Computing Lessons on Khan Academy: Khan Academy’s self-paced courses introduce a number of fascinating coding concepts to kids. From learning the basics of computer programming and animation, to more complex computer science subjects, these lessons are the perfect jumping off point for curious students. When you’re ready to get started, check out: Teaching Kids Programming with Khan Academy by Patrick Reagan.

Coding for young adults

Hour Of Code is designed to demystify “code”, to show that anybody can learn the basics, and to broaden participation in the field of computer science. Closer to home is the QMUL initiative CS4FN (computer science for fun), the website and magazine highlights research and activities all about Computer Science. Stanford University’s Udacity is one of many sites that make college courses—including Introduction to Computer Science—available online for free. If college courses seem a little slow, consider Code Racer, a “multi-player live coding game.” Newbies can learn to build a website using HTML and CSS, while the more experienced can test their adeptness at coding. This can be followed up by Codecademy, where you can take lessons on writing simple commands in JavaScript, HTML and CSS, Python and Ruby. Code School offers online courses in a wide range of programming languages, design and web tools. Similarly, Treehouse provides online video courses and exercises to help you learn technology skills.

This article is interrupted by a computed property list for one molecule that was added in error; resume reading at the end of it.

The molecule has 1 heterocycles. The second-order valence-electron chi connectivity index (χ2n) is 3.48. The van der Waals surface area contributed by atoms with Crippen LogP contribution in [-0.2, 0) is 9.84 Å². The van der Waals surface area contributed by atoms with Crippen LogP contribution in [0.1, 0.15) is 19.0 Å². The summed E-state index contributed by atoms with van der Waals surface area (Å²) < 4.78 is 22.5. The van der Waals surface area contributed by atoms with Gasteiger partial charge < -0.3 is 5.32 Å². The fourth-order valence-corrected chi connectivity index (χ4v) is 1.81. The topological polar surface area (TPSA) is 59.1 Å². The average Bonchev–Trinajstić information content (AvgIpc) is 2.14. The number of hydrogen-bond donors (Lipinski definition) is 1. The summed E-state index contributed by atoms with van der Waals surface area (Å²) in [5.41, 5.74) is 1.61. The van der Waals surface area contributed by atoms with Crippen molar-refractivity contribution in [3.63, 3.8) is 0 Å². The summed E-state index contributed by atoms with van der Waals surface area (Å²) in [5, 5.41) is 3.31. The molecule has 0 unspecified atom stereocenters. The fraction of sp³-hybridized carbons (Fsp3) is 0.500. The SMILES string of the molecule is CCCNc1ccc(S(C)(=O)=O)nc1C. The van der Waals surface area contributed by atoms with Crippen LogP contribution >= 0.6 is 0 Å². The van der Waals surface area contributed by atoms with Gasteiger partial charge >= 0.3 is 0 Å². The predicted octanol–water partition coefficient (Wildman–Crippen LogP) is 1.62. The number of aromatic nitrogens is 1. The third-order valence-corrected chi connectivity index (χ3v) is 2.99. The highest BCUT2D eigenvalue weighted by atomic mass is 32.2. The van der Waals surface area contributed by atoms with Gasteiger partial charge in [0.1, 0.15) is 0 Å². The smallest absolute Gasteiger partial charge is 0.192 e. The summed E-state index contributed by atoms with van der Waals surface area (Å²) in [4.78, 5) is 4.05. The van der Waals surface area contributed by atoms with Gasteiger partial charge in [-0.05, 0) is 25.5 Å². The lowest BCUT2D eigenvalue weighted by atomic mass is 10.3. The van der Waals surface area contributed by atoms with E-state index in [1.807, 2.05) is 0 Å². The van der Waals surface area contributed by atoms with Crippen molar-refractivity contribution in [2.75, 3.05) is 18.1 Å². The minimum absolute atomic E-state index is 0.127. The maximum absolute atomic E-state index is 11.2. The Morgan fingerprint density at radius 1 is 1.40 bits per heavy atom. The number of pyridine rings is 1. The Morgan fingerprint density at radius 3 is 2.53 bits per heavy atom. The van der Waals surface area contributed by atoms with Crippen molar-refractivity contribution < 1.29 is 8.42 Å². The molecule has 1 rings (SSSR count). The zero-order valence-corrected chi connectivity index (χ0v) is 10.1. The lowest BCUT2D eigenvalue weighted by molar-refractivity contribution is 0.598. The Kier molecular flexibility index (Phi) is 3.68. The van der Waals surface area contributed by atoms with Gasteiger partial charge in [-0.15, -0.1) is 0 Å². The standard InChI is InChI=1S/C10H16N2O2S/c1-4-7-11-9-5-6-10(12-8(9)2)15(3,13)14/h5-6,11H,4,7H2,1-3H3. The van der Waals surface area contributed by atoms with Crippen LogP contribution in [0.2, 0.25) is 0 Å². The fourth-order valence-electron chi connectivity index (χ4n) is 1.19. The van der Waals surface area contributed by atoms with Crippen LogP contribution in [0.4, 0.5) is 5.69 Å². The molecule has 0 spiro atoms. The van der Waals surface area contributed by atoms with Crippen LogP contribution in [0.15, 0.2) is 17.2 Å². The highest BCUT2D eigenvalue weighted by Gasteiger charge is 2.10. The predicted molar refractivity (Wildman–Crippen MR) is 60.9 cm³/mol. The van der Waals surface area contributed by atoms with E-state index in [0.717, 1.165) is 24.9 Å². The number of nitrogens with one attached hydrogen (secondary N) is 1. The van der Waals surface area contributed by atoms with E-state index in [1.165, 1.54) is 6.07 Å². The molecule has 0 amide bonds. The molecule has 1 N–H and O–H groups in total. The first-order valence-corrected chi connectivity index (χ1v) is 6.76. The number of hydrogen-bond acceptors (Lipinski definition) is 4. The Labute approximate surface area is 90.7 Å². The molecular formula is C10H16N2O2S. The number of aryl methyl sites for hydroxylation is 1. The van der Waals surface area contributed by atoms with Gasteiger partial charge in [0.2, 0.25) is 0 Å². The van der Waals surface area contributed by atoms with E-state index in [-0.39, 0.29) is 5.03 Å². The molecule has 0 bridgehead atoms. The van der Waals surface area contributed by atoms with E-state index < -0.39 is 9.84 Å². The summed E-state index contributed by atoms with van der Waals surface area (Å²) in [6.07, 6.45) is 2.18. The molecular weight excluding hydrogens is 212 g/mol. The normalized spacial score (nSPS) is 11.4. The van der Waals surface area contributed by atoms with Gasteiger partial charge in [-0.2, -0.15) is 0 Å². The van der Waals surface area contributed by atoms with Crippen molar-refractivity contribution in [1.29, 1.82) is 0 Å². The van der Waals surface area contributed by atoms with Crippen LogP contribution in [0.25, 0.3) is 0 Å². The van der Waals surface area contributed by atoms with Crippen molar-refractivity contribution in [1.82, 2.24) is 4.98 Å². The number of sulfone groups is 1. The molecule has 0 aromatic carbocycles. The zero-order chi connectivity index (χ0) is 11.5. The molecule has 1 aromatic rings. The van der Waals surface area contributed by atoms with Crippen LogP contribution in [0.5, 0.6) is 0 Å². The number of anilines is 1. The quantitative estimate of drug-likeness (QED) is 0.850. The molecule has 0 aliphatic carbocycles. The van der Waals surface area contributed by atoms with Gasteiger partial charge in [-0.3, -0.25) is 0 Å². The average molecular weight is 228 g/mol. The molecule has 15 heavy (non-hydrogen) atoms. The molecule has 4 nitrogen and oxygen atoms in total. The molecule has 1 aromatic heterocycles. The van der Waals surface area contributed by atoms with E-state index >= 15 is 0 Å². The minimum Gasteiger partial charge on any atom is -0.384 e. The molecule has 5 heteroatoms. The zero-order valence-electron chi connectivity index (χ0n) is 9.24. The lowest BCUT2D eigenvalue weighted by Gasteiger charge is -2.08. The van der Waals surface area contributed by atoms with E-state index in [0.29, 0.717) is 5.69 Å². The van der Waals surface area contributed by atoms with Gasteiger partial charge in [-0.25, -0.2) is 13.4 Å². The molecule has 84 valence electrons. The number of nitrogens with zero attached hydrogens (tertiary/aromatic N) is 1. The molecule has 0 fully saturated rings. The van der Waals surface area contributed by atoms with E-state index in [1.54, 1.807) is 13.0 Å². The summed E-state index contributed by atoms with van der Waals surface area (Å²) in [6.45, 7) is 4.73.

Made with Code is Google’s initiative to help with the gender gap that exists in science and technology. It features a number of online resources that are easy to follow and target a range of experience levels. Plus, there are even more tutorials in the Resources section with new offerings released periodically. Another programs geared toward females who want to code, Girl Develop It is an international nonprofit that provides mentorship and instruction. “We are committed to making sure women of all ages, races, education levels, income, and upbringing can build confidence in their skill set to develop web and mobile applications,” their website reads. “By teaching women around the world from diverse backgrounds to learn software development, we can help women improve their careers and confidence in their everyday lives.”

Media technology resources and links

Processing: Great, easy to learn coding environment with loads of clear examples and tutorials. One of my favourites.

Bela: New hardware prototyping ‘kid on the block’ that packs a serious punch, also made here at QMUL by the Augmented Instruments Lab. Selling itself as a embedded platform for ultra-low latency audio and sensor processing, but its so much more than that.

Arduino: The quintessential ‘hardware prototyping’ / ‘creative coding’ technology with a massive online community that can answer all things electronics and coding related.